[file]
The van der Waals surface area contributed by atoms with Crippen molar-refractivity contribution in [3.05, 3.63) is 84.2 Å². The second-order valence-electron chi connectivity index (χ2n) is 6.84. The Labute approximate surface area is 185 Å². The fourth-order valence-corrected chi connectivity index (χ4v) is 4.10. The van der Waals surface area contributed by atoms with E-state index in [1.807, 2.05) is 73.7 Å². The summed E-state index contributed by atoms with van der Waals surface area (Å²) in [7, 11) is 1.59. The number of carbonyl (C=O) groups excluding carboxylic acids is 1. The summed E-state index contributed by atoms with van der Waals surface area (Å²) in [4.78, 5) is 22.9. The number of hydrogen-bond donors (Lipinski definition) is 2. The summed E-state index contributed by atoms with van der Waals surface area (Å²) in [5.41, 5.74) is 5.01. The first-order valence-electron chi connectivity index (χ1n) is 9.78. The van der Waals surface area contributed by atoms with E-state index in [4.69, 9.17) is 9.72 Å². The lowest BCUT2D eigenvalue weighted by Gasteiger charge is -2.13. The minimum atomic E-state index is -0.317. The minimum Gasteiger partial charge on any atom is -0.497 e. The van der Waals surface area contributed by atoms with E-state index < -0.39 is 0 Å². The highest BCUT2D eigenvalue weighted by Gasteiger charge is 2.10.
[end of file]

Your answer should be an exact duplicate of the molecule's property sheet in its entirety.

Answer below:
The van der Waals surface area contributed by atoms with Crippen molar-refractivity contribution in [3.05, 3.63) is 84.2 Å². The second-order valence-electron chi connectivity index (χ2n) is 6.84. The Labute approximate surface area is 185 Å². The fourth-order valence-corrected chi connectivity index (χ4v) is 4.10. The van der Waals surface area contributed by atoms with E-state index in [1.807, 2.05) is 73.7 Å². The summed E-state index contributed by atoms with van der Waals surface area (Å²) in [7, 11) is 1.59. The number of carbonyl (C=O) groups excluding carboxylic acids is 1. The summed E-state index contributed by atoms with van der Waals surface area (Å²) in [4.78, 5) is 22.9. The number of hydrogen-bond donors (Lipinski definition) is 2. The summed E-state index contributed by atoms with van der Waals surface area (Å²) in [5.41, 5.74) is 5.01. The first-order valence-electron chi connectivity index (χ1n) is 9.78. The van der Waals surface area contributed by atoms with E-state index in [4.69, 9.17) is 9.72 Å². The lowest BCUT2D eigenvalue weighted by Gasteiger charge is -2.13. The minimum atomic E-state index is -0.317. The minimum Gasteiger partial charge on any atom is -0.497 e. The van der Waals surface area contributed by atoms with E-state index < -0.39 is 0 Å². The highest BCUT2D eigenvalue weighted by Gasteiger charge is 2.10.